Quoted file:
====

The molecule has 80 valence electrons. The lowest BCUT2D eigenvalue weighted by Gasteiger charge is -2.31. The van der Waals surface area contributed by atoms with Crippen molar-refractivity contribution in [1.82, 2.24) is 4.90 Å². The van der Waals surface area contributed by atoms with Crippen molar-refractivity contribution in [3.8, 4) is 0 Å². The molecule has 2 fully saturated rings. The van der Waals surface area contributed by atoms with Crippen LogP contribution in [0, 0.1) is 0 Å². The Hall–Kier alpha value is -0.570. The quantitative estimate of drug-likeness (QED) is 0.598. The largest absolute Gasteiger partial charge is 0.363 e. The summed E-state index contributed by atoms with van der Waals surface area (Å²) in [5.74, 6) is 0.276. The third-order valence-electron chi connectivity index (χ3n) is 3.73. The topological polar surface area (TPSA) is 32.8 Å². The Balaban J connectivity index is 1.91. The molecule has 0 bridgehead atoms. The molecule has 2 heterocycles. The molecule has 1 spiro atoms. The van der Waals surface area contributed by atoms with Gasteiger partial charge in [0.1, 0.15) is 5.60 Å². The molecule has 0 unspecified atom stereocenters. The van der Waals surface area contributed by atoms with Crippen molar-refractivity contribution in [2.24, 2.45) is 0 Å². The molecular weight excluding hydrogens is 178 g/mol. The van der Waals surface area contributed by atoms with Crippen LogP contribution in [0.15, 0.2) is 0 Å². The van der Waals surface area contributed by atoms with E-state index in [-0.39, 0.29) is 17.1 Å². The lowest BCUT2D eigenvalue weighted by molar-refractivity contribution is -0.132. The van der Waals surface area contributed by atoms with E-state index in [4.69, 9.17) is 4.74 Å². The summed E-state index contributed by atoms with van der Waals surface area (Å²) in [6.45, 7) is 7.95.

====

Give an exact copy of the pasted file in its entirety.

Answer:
The molecule has 80 valence electrons. The lowest BCUT2D eigenvalue weighted by Gasteiger charge is -2.31. The van der Waals surface area contributed by atoms with Crippen molar-refractivity contribution in [1.82, 2.24) is 4.90 Å². The van der Waals surface area contributed by atoms with Crippen molar-refractivity contribution in [3.8, 4) is 0 Å². The molecule has 2 fully saturated rings. The van der Waals surface area contributed by atoms with Crippen LogP contribution in [0, 0.1) is 0 Å². The Hall–Kier alpha value is -0.570. The quantitative estimate of drug-likeness (QED) is 0.598. The largest absolute Gasteiger partial charge is 0.363 e. The summed E-state index contributed by atoms with van der Waals surface area (Å²) in [5.74, 6) is 0.276. The third-order valence-electron chi connectivity index (χ3n) is 3.73. The topological polar surface area (TPSA) is 32.8 Å². The Balaban J connectivity index is 1.91. The molecule has 0 bridgehead atoms. The molecule has 2 heterocycles. The molecule has 1 spiro atoms. The van der Waals surface area contributed by atoms with Gasteiger partial charge in [0.1, 0.15) is 5.60 Å². The molecule has 0 unspecified atom stereocenters. The van der Waals surface area contributed by atoms with Crippen molar-refractivity contribution in [2.24, 2.45) is 0 Å². The molecular weight excluding hydrogens is 178 g/mol. The van der Waals surface area contributed by atoms with Crippen LogP contribution in [0.15, 0.2) is 0 Å². The van der Waals surface area contributed by atoms with E-state index in [-0.39, 0.29) is 17.1 Å². The lowest BCUT2D eigenvalue weighted by molar-refractivity contribution is -0.132. The van der Waals surface area contributed by atoms with E-state index in [4.69, 9.17) is 4.74 Å². The summed E-state index contributed by atoms with van der Waals surface area (Å²) in [6.45, 7) is 7.95.